Linear A is a form of a Cretan script containing hundreds of characters and has not yet been deciphered. It was used by several ancient Greek civilizations between 1850 and 1400 BC.
After the invasion of Crete by the Achaeans, it was replaced by Linear B, which was deciphered in the 1950s, and it turned out to be one of the earliest forms of the Greek language.
Linear A was never deciphered, and the codes for Linear B are not suitable for it. The reading of most of the signs is known, but the language remains incomprehensible. Most of its traces were found in Crete, however, there were written monuments in this language in mainland Greece, Israel, Turkey, and even in Bulgaria.
If the researchers first turned to Linear B, then they had quite legitimate reasons for this. This letter is attested in more numerous and much better-preserved documents than Linear A and the Cretan-Mycenaean hieroglyphs.
The first monuments of Linear A – tablets and other objects covered with inscriptions were found by Sir Arthur Evans at Knossos. True, the finds of inscriptions in Linear A were only an insignificant part, and the bulk of the finds belonged to Linear B.
But on the other hand, in the small palace of the city of Agia Triada, located not far from Festus in the southern part of Crete (where the richest archaeological material is still found), Italians found monuments of Linear A on tablets and clay discs.
In 1923, the French opened a whole archive of clay tablets at Mallia, where, along with the late “hieroglyphs”, there are also the initial forms of Linear A. Many places on the island gave scientists a number of separate finds.
This writing is of particular interest because, on the one hand, it is undoubtedly related to even more ancient Cretan hieroglyphs, on the other, it should be considered as the predecessor or sister of Linear B.
In fact, these scripts share 48 characters in common, and of these, 20 are derived from ancient drawings. Usually, the finds of Linear A date back to the time starting from 1650 BC, the heyday of this letter falls presumably in 1550, and it could have been used until about 1350 BC.
As it is now commonly believed, the basis of Linear A was the language of the pre-Greek, ancient population of Crete. This opinion is connected with the assumption that Linear B arose, at least in part, from Linear A, and it “sits” in ancient Mycenaean Greek as badly as a suit from someone else’s shoulder.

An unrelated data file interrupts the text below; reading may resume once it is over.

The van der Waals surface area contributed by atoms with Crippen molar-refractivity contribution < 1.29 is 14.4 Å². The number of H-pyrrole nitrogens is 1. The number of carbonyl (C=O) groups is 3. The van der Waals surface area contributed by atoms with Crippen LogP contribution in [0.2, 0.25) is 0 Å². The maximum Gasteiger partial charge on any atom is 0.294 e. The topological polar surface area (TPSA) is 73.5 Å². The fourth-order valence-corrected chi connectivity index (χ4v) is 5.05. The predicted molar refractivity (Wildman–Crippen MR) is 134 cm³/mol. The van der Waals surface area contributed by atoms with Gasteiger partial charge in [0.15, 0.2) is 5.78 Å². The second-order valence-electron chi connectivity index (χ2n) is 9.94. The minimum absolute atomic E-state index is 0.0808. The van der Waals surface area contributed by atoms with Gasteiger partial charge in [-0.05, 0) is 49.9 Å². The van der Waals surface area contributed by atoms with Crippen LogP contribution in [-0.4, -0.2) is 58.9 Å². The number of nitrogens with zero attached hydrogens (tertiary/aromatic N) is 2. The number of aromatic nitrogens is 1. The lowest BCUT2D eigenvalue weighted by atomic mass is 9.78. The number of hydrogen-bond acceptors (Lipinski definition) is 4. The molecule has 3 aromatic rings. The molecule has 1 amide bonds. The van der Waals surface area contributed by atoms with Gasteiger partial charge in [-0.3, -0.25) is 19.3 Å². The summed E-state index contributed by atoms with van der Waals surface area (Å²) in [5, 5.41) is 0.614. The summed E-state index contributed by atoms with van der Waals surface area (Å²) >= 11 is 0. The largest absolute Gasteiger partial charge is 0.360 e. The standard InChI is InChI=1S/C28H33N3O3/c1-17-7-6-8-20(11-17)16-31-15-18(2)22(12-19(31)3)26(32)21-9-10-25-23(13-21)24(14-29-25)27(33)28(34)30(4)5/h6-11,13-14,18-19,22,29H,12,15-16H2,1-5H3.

If it was possible to decipher the Cretan hieroglyphs and Linear A, then the question of the language of the mysterious and most ancient indigenous population of Crete would have been resolved.
Another find that has remained unexplained for more than 100 years has invariably attracted attention, but today it is as mysterious as it was on the first day.
The Italian archaeological expedition of 1908, led by Professor F. Halbgerr, was lucky to retrieve this unique piece – the Phaistos disc.
It is made of fine clay. The disc is not round; its outline is rather irregular. The signs, in all likelihood, were imprinted with special stamp-seals, obviously, a separate stamp was made for each sign. There are 45 characters in total.
Overall, we know just about this much. Since the time of Sir Arthur Evans who defined the Linear A script, there has not been a single step forward in solving this ancient mystery.
And the disk is still waiting. Both sides of it involuntarily catch the eye, they graciously invite specialists to take part in new attempts at interpretation and call on the uninitiated, whose brain is not burdened with various initial hypotheses and considerations, to experience high pleasure, plunging into the abyss of reflections and conjectures.
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Cartwright, M. (2020, November 25). Phaistos Disk. Retrieved November 27, 2020, from https://www.ancient.eu/Phaistos_Disk/
Younger, J. (2000). Table of Contents. Retrieved November 27, 2020, from http://people.ku.edu/~jyounger/LinearA/